Surface Mount Devices. With the development of surface mount technology (SMT), electronic parts such as transistors and capacitors no longer need leadwires. This reduces size requirements as well as potential quality problems related to bending, inserting wires into holes on PCBs, soldering, and cutting inserted wires. In the mid-1980s, new 3216-type (3.2 mm by 1.6 mm parts) resistors and condensers began to replace the traditional leadwire type parts for use in surface mount applications. These new parts only require placement and soldering functions.

Since the introduction of surface mount parts and application equipment, surface mount technologies have been used widely in the design and manufacture of portable consumer electronics such as calculators, radio-cassette decks, cameras, and video cameras. According to a survey of the Japan Printed Circuits Association, calculators used 100% SMD for assembly. Products using over 90% SMD in assembly included radio-cassette decks, still cameras, and video cameras. There has been rapid growth in the application of SMD to industrial products, with larger computers using nearly 90% SMD, and computer peripherals, telephones, and electric parts using around 80%.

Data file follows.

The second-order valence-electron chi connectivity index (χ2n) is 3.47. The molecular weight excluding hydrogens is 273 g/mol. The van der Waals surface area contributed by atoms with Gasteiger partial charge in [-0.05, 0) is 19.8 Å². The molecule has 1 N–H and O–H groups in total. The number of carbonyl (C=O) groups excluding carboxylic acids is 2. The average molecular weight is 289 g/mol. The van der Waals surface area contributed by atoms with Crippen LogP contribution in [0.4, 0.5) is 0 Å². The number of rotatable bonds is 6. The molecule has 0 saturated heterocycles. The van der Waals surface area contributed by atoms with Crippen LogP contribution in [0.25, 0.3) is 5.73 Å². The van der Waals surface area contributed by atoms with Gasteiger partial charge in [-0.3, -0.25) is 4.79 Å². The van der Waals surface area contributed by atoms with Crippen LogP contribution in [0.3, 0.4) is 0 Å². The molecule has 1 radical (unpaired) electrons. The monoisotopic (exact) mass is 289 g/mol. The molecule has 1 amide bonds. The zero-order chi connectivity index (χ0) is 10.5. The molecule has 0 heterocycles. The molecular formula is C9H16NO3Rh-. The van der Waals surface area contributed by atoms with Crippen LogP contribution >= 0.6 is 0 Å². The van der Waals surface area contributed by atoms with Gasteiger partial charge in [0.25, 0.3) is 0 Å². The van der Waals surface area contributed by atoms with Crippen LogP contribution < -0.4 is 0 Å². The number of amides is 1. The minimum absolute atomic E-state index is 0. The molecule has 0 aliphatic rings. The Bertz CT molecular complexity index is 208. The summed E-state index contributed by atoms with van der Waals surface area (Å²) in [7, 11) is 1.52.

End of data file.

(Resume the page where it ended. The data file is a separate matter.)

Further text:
The continued application of SMT has allowed parts sizes to be continuously downsized, reaching 1608-type (1.6 mm by 0.8 mm) parts in 1990 and 1005-type (1.0 mm by 0.5 mm) in 1993. This is a reduction to one-third the initial length and one-tenth of the area of earlier parts. As explained to the JTEC panel by our TDK hosts,